In what I’m going to call a power move, the USDOT has asked TxDOT to halt development of a $7 billion rebuild of I-45. The USDOT is invoking the Civil Rights Act to pause the highway project near Houston, “a rare move that offers an early test of the administration's willingness to wield federal power to address a long history of government-driven racial inequities.”
The policy leaders advancing the AV industry
This short and sweet piece considers how policy teams within AV companys are the beating heart of their work. Winning hearts and minds of regulators while also steering internal decision making to align with political and urban agendas.
Amazon purchases 1,000 autonomous trucks from Plus
Amazon already owns Zoox, but is now setting sights on freight. They recently placed an order for 1,000 autonomous driving systems from Plus, a California-based AV trucking company. Reports note that Amazon is also considering buying a 20 percent stake in Plus (which recently announced plans to go public via a reverse merger with a special purpose acquisition company, or SPAC).
Zoox thinks you might actually feel safe in their car
This week Zoox released its first (voluntary) safety report since revealing its electric robotaxi in December. The report highlights what the company considers more than 100 safety features not found in regular (human-driven, conventional) vehicles.
Embark considers going public via SPAC
AV trucking company, Embark Trucks Inc., announced this week that it would merge with special purpose acquisition company (SPAC) Northern Genesis Acquisition Corp. II in a deal valued at $5.2 billion. Embark offers AV software as a service. Carriers and fleets can pay a per-mile subscription fee to access it.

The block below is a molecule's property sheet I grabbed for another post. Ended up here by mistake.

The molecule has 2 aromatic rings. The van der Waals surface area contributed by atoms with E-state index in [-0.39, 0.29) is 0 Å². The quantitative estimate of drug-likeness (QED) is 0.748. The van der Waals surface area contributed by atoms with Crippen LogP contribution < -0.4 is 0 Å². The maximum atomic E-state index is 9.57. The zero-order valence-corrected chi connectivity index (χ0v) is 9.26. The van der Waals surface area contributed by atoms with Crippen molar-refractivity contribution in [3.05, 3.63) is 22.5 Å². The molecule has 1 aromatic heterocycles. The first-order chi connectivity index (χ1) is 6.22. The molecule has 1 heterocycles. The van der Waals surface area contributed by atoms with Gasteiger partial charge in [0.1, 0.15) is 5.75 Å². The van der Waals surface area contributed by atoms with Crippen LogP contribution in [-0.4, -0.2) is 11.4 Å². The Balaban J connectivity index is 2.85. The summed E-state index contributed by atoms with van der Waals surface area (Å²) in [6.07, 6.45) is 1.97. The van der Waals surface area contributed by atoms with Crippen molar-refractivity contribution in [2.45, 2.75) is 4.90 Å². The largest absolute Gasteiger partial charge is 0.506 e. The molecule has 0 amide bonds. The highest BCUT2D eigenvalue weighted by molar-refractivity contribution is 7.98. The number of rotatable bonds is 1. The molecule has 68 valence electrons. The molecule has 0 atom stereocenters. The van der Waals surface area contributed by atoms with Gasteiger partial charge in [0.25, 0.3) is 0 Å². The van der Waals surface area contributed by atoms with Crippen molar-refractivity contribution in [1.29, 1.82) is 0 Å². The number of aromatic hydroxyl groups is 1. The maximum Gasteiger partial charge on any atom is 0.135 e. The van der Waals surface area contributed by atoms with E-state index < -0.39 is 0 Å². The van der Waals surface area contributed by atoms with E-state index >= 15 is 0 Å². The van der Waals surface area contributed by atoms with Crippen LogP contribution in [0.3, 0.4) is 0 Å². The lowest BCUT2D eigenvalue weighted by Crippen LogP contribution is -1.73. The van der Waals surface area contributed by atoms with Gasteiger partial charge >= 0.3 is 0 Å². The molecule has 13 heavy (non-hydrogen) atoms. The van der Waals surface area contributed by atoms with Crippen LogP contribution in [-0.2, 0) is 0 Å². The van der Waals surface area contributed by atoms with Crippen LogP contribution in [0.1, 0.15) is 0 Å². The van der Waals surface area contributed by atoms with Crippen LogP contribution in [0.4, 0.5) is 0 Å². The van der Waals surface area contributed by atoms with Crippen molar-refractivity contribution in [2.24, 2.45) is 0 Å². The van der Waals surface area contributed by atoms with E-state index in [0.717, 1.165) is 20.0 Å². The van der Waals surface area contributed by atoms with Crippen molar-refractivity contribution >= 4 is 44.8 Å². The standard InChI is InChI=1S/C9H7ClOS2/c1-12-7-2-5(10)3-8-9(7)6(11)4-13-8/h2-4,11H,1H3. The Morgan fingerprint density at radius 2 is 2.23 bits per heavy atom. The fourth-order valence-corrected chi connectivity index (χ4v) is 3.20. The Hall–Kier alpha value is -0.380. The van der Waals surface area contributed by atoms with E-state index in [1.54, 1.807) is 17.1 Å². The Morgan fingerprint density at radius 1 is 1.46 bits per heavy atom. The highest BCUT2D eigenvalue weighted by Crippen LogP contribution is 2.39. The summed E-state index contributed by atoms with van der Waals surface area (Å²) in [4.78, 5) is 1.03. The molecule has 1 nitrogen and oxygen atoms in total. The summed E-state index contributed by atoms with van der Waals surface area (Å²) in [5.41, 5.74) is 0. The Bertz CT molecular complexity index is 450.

Research and Academia
Riders who avoided public transit throughout the pandemic
Researchers in Canada measured the impacts of riders forgoing transit through a survey of transportation barriers completed by more than 4,000 transit riders in Toronto and Vancouver. Researchers predicted six dimensions of transport disadvantage and transport-related social exclusions. “Lack of access to alternative modes is the strongest predictor of a former rider experiencing transport disadvantage, particularly neighborhood walkability and vehicle ownership. Groups at risk of transport disadvantage before COVID-19, particularly women and people in poorer health, were also more likely to report difficulties while avoiding public transit. Barriers described by respondents included former supports no longer offering rides, gendered household car use dynamics, and lack of culturally specific or specialized amenities within walking distance.”
Buying a car improved my life… and it shouldn’t have
“Still, when I drive, my indignation is combined with relief. With a car, many of my regular journeys have become half as long. This isn’t just my perception, either. A 2017 analysis of Census data by Governing found that in nearly every U.S. city, driving to work is much quicker than using a bus or train. In Baltimore, the average commute is under half an hour by car but almost a full hour by public transit.”
Extra Bits + Bobs!
A reminder that I will be participating in the Shared Use Mobility Center’s 2021 National Shared Mobility Summit. They have invited me to host a session on July 15th for this newsletter audience to come and chat with me, and are offering subscribers to this newsletter 50% off registration (NSMS202150). I would *love* to meet each and every subscriber, so I hope you’ll be able to attend! You can register here!
There will also be no newsletter next week, I’m off to NYC to see just how many Citi Bike trips I can fit into five days.
That’s all from me. Have a beautiful weekend friends.